As we learn more about the interactions of various stellar systems, it is becoming increasingly clear that planets are sometimes torn from the grasp of their central stars and hurtled into the darkness of space. The most common sources of such planetary ejection are interactions between giant planets. Although the orbits of the planets in our solar system have not changed appreciably for billions of years, they do interact with each other, and the shapes of their orbits do vary. Planetary systems in general are not necessarily grav-itationally stable for time scales of billions of years. If Saturn were closer to Jupiter or if it were more massive, the long-term game of gravitational cat and mouse that planets play could lead to ejection of one of these planets, and it would escape into the galaxy. If Saturn were lost, then Jupiter would stay trapped in solar orbit, but its orbit would be oddly elliptical. some of the giant planets recently discovered orbiting other stars have highly elliptical orbits, and the past ejection of a long-lost partner may have been the cause. Planets can also be ejected from binary star systems where two stars (and their planets) orbit each other.
Although it appears at first glance that ejection from a central sun would be a death sentence for any life on an ejected planet, such may not be the case. Again, the extremophilic microbes could survive in the cold of space. Such an ejected world would have no star, no orbital motion, and no "sunlight," and its surface might approach the frigid temperature of liquid helium.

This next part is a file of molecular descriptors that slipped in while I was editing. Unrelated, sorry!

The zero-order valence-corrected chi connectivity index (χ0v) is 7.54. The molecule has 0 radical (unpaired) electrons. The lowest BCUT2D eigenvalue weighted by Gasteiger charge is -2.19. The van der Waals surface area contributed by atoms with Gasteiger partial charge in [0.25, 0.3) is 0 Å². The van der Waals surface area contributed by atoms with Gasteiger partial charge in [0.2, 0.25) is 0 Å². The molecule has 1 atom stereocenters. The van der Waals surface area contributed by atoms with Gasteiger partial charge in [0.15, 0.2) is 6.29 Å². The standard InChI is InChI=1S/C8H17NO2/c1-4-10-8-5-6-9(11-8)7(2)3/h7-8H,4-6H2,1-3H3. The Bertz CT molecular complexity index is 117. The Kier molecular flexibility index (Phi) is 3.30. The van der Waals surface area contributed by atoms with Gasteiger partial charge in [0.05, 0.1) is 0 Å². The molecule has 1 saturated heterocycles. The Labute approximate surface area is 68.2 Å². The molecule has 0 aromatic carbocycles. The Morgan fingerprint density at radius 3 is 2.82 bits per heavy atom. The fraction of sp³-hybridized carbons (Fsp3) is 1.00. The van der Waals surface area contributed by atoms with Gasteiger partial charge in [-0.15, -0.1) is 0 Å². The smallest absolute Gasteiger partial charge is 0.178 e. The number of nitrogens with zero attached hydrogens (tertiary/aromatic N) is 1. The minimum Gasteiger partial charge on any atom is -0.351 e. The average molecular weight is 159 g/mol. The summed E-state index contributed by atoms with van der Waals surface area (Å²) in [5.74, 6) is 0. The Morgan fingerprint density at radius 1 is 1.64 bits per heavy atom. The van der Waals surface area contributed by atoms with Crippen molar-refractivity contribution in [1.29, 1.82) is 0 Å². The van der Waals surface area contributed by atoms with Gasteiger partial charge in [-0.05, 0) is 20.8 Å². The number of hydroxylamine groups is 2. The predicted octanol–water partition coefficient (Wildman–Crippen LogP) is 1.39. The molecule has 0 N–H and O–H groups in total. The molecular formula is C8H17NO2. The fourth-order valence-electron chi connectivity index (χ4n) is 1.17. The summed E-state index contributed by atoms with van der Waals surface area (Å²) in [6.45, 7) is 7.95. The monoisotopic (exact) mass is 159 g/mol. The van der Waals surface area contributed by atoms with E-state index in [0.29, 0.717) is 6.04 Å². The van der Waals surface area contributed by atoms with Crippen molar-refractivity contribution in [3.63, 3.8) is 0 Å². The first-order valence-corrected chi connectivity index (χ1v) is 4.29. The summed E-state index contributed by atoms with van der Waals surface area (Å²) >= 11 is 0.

Any planet ejected from a planetary system would find itself in a most bizarre situation without neighbors and without an external source of heat to warm its surface. The only thing to be seen from the surface of the planet would be the continual sweep of the stars across an eternally dark night sky. This sight would continue monotonously for billions of years. The surface of any solitary planet would cool to cryogenic temperature. Inside the planet, however, warmth would still be generated from a radioactive interior. In that case, a deep subsurface biosphere would be able to survive.
Although ejected planets might not be hospitable to life, the outlook is much more favorable for large moons orbiting ejected planets. If somehow a Jupiter with its four large moons could be ejected into interstellar space, it might provide a very interesting habitat not only for the continuation of microbial life but for its possible evolution as well. Consider life evolving on a large satellite like Europa in orbit around Jupiter. Europa is five times more distant from the sun than is Earth, so it gets only !/25 as much solar heat, which results in a surface temperature near 150 K. This is a frigid, ice-locked world that could not possibly have life on its surface. Yet in spite of its remote location, Europa is widely regarded as one of the more interesting possible environments for life in the solar system, because it probably has a warm liquid-water ocean beneath the ice. Although Europa is far from the sun, the flexing of its interior by the gravitational tidal effects of Jupiter and its other large moons generates appreciable heat. Europa has a significant ocean below a frozen ice crust, and this particular environment—if already endowed with life—could maintain itself in the cold of interstellar space.
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